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Welcome to Studio: Creating a Bridge Between Home and School


by Marianne Sardelich, Infant-Toddler Education Teacher

Every morning at 8:15, I grab my basket of thermometers, walk to the garage, push a blue rolling cart with wipes and hand sanitizer to the front gate of the UCDS Infant Toddler Program and wait for our students to start arriving. By 8:16, two and three-year-olds are bounding down the sidewalk towards me ready for their temperature check, eager to get upstairs, to find out what is happening in their classroom. They wave goodbye to family or caregivers from the steps and then they are on their way. It is a joyous way to start my day but I would never have predicted at the start of the school year that “joyous” was how I would be describing our curbside drop-offs.

One of the biggest programmatic changes to the UCDS Infant Toddler Education program in response to the Covid-19 pandemic was to designate our classroom spaces for teachers and students only. This decision meant that parents, family members, and caregivers would not be in our classroom spaces for the foreseeable future. As we planned for reopening, our teaching and leadership teams began to think about all of the ways that this would change our students’ school experience. Our biggest question was how to bridge the transition between home and school if families were not in our classroom spaces, especially during morning drop-off. For young toddlers, preschoolers, and their family members and caregivers, getting dropped off at school can be an emotional experience. The shift from home life to school life is a big one and this is especially true when you are venturing away from your family for the first time. When parents read one last book in our cozy chair or chatted with a teacher about a piece of artwork their child created before saying goodbye, it helped to establish for their child that our school was an extension of their home.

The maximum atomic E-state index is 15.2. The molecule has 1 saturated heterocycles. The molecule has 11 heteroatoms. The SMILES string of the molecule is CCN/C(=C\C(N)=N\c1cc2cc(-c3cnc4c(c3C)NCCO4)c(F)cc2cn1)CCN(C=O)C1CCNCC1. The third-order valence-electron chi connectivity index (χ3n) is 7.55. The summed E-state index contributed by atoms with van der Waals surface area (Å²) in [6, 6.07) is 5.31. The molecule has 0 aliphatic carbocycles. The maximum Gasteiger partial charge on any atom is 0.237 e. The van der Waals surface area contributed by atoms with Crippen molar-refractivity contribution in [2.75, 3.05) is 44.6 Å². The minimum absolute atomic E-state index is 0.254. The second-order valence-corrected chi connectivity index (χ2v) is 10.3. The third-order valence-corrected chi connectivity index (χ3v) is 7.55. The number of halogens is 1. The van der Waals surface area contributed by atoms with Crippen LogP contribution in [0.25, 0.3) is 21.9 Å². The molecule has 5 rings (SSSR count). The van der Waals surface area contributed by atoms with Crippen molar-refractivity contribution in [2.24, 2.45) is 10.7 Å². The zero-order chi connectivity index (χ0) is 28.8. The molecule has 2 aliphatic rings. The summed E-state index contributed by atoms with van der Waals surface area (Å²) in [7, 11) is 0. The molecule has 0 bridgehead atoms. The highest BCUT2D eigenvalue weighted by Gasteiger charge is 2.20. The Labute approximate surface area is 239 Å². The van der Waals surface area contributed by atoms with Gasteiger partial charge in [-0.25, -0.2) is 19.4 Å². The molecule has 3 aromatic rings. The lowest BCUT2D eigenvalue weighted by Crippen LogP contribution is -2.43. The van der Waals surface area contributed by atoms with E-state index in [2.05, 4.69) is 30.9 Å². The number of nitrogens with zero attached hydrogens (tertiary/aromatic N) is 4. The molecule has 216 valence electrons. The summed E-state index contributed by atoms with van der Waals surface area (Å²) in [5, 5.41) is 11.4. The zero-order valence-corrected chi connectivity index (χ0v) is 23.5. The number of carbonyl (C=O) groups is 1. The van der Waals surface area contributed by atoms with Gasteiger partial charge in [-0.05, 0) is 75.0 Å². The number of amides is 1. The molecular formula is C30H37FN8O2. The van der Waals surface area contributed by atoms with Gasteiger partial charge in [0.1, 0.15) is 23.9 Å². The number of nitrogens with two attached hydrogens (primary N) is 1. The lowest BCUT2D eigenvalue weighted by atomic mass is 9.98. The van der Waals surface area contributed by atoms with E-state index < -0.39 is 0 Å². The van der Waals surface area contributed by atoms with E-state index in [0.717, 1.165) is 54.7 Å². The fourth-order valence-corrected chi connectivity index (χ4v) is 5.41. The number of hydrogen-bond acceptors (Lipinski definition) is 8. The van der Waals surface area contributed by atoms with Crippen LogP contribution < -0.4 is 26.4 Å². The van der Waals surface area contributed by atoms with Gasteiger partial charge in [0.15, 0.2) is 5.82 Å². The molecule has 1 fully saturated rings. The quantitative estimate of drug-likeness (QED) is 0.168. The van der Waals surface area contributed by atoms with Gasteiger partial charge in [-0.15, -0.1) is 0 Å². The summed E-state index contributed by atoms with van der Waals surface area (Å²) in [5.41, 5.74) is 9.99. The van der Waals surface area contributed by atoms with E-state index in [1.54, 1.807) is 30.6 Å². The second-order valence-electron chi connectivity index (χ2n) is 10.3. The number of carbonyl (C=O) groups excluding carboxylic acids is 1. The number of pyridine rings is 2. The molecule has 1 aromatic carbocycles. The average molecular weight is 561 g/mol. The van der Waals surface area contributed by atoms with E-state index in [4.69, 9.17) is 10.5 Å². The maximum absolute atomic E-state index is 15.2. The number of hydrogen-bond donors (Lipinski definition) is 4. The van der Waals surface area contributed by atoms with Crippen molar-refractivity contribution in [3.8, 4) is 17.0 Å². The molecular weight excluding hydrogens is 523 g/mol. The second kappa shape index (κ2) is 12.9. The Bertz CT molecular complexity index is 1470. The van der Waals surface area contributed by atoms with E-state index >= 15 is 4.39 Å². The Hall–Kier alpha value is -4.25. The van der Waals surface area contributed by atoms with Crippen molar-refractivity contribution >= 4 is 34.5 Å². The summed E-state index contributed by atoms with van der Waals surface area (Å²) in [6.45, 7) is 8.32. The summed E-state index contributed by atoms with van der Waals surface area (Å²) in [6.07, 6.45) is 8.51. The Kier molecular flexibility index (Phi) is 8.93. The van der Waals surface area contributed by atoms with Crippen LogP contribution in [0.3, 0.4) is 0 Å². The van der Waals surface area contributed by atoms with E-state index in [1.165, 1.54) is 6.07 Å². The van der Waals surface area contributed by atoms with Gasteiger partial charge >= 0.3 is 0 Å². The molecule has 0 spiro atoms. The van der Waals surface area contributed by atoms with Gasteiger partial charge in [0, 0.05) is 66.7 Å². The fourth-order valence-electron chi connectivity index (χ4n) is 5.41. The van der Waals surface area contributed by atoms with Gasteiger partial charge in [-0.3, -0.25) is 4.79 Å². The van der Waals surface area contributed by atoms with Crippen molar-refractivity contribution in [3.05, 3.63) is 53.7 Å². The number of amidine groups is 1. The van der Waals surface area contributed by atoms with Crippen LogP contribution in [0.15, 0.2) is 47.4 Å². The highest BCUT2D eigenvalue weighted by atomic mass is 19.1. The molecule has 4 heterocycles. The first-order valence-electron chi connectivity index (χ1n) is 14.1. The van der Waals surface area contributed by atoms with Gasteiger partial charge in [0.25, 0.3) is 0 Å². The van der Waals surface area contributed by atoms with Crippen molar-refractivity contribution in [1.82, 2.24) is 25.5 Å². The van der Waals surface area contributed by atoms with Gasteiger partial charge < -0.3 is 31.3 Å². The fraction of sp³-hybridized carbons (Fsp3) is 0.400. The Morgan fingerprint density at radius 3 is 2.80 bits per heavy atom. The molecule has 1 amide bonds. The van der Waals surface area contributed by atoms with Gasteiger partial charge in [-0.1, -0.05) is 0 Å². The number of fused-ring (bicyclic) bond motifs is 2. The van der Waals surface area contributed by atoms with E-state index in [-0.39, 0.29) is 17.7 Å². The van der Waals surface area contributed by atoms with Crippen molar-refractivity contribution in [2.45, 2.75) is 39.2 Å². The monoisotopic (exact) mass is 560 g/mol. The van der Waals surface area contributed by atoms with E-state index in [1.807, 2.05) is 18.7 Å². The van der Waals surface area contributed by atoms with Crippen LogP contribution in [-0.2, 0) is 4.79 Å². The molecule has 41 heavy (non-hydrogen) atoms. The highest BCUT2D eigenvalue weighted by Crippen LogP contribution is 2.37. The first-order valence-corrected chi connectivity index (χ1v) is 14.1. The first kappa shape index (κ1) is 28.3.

Before school began, we planned for all of the ways that we were going to bring school into our students’ homes and how we were going to bring their homes into our school. We created “Welcome to Studio” books that told the story of a day at our school. We did Zoom home visits, individualized classroom visits, and sent home packages with materials that children would also find in the classroom on their first day of school. Probably most importantly, though, we held tightly to our program’s belief that children are capable and component and that they adapt to meet the challenges that face them. Still, we thought that drop-offs would be a little bit harder and a little bit sadder than usual and we braced ourselves to support children and the adults in their lives through the transition. Very quickly, we realized our predictions couldn’t have been more wrong.

When both returning students back at school after eight months of remote learning and new students joining our classroom for the first time, willingly walked into school on the first day, we thought it had to be some form of first day magic. But each day it continued and it only got easier! New students joined the program as the year progressed and they also adapted so quickly and so smoothly to saying goodbye at the gate. We have many theories for why curbside drop-offs have proved so successful. Most of our students were sheltering in place with their families leading up to the start of school so they were probably excited about the new opportunities that school offers like being with other children, materials, and experiences. The curbside drop-off is also an established routine that changes very little day-to-day with a very clear goodbye moment, and we know that children respond positively when routines can be relied upon. We also believe that all of the small things that we put in place to create a bridge between home and school worked and supported families to prepare their children for coming to school.  Our students’ acceptance and readiness to adapt also feels like just another example of how children have risen to the challenges that COVID-19 has created. Our belief that children are capable and competent is reflected not just in our school but in all of the children who wear masks during the school day and remember to elbow bump their friends instead of giving them a hug. We will be so grateful when we can once again welcome families into our classrooms but it is nice to see that our program still feels like an extension of home.